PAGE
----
2) Get used to writing-while-thinking. Writing goes hand in hand with thinking. Don’t just write when you’re ready to write (i.e., read all of the things and know what my argument is). Write when things come to mind. Take out your notebook and write it down. No one has to know. Or maybe you want to tell me and no one else; that’s cool. I’m just hanging out at my laptop anyway!

3) Get used to talking about your writing. I know, I know, but I just said that you can write and not show it to anyone. Yes, yes I did. But I didn’t say you couldn’t talk to people. So yes, go ahead and talk. That may mean a status update on Facebook, asking someone in class if you can bounce ideas off of them, chatting with a writing buddy, posting tweets…Find someone to talk to and talk your ideas out. It’ll help you get comfortable with sharing ideas in progress with others; also, two heads are always better than one. But…watch out who you share with. Sometimes those conversations backfire, especially if they assume you want sources, for example, and all you want to know is whether your ideas are making sense or not. Too much feedback can kill that vibe. Be clear: “I just want to know if I’m making sense.” Or, “I am working on something and I think it might be interesting to others. What do you think?”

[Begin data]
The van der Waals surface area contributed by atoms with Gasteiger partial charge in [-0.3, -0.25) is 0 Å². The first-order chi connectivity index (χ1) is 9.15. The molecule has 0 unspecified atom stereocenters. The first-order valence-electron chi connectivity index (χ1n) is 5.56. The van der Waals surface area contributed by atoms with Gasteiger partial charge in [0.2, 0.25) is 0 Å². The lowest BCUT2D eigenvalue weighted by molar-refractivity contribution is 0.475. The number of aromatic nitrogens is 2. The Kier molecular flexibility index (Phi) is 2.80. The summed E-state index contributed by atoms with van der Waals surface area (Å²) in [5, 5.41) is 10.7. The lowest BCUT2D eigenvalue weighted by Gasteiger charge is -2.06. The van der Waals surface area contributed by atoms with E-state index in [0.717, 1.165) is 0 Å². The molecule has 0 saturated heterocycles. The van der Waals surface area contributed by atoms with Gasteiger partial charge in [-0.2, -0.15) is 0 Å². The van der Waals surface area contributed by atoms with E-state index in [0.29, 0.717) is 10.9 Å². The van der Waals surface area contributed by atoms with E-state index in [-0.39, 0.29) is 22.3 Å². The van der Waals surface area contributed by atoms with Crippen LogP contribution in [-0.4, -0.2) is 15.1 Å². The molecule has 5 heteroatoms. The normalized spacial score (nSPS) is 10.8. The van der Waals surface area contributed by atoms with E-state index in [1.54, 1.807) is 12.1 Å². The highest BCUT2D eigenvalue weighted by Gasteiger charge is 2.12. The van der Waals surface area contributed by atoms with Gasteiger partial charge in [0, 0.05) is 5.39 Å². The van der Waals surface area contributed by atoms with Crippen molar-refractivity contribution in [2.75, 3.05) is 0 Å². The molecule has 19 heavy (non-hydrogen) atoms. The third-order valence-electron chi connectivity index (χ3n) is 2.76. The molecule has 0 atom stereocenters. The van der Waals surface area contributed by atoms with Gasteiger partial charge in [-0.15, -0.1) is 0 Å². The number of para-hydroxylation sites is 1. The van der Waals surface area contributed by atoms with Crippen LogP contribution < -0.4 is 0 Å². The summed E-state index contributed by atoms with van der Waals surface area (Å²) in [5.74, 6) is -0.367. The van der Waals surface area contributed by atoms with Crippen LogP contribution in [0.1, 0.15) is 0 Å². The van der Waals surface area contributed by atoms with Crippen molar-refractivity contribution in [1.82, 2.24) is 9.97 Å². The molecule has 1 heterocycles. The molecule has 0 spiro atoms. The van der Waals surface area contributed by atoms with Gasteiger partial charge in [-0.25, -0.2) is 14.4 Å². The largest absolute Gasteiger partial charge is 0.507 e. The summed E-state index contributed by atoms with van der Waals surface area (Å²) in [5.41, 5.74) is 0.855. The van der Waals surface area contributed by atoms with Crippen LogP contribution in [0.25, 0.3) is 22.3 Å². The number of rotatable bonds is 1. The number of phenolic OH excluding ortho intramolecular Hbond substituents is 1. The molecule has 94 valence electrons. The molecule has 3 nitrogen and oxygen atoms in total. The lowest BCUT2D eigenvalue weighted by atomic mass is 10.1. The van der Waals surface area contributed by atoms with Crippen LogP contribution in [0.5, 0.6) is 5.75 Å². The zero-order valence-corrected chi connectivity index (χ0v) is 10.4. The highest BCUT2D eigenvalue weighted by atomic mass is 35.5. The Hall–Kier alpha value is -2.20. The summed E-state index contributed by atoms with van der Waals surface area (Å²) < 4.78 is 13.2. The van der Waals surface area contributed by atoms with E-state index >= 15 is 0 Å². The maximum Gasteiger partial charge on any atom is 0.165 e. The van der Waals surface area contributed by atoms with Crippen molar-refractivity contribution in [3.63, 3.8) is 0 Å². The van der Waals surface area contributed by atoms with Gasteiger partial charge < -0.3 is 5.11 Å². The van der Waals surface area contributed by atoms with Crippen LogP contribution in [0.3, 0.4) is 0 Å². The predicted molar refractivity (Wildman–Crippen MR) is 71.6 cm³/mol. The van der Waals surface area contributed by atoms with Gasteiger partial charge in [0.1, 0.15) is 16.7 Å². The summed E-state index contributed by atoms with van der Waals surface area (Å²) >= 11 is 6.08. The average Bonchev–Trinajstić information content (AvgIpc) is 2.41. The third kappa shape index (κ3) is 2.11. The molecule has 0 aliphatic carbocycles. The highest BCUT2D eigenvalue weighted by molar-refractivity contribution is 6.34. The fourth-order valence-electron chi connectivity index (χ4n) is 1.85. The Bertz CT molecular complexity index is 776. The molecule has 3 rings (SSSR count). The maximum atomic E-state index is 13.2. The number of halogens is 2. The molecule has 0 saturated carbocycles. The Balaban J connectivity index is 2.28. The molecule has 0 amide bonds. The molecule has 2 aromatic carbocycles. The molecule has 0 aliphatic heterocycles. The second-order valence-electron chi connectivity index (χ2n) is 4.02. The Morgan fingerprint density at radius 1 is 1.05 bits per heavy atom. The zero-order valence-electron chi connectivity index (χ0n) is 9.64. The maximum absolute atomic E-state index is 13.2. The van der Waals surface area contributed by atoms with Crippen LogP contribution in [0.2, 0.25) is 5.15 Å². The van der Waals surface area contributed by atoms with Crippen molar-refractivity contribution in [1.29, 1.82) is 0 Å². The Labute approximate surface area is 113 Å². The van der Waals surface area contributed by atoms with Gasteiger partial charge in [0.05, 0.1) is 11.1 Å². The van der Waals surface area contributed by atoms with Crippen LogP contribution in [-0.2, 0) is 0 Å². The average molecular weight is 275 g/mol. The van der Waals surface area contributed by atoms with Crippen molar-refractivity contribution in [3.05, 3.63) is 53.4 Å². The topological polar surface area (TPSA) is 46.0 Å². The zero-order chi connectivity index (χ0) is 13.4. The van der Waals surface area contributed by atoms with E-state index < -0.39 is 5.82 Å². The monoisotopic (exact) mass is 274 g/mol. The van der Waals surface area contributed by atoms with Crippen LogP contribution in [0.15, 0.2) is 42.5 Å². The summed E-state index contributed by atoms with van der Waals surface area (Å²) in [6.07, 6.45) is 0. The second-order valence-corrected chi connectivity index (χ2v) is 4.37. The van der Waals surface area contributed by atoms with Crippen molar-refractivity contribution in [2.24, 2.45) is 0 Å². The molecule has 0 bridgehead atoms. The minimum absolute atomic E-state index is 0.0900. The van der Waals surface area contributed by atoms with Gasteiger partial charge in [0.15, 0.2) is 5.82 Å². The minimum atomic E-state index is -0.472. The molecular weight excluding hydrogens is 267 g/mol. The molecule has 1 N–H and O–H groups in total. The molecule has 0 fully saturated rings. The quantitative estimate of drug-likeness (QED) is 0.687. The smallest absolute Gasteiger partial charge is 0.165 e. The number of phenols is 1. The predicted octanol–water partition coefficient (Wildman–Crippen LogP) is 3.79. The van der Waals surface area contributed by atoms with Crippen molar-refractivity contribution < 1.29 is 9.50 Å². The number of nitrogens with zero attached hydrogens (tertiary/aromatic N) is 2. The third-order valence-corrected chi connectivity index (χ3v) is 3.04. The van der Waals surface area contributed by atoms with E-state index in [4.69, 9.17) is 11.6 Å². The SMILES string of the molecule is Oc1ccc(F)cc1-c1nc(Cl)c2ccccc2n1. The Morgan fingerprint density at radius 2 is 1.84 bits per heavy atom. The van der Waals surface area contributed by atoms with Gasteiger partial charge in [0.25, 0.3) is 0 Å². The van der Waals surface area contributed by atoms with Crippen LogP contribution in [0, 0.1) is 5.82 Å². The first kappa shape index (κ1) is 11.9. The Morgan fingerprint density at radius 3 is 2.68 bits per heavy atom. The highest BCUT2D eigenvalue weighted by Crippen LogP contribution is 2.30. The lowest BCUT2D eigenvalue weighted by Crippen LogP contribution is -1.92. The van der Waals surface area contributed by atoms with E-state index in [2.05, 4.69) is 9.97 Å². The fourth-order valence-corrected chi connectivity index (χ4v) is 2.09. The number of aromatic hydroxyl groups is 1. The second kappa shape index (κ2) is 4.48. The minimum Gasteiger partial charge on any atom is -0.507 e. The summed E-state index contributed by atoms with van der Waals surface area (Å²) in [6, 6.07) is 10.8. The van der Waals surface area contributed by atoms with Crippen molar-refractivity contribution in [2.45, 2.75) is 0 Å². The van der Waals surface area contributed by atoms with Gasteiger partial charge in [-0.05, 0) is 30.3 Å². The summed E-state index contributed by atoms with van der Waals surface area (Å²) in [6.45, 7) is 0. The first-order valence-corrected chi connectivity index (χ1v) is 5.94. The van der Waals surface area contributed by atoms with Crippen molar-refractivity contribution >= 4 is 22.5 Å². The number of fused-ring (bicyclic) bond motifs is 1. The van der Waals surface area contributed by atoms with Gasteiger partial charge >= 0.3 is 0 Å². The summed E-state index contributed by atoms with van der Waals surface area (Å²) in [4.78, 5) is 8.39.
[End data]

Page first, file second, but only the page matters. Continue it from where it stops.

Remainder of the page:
4) Share your written ideas with someone else. The first step to overcoming the feeling of vulnerability is actually sharing the work-in-progress with someone. Maybe it’s a writing buddy, maybe it’s a total stranger on social media. But getting feedback early helps you revise before The Final Product is out there. And yes, this can apply to blog posts too.

5) Remember that finished products are almost never Finished Products. I struggled with my dissertation. You all know this. Part of how I got that huge manuscript done was that I realized a) it will never be “finished” b) there will always be something to add, something to read. I became comfortable with “good enough.” Now I cringe a little when someone asks me if they can see it, but I realize that it’s a snapshot of a point in time of my thinking and research on the topic of urban spaces and migrant communities. It’s the beginning of a bigger project. Same thing goes for blog posts. You can edit them. You can add an addendum to them. You can rewrite them. The notion that our words are set in stone is difficult to overcome (especially for academics who have come to see print as the end-all be-all of our research), but our texts are a little more malleable than we think.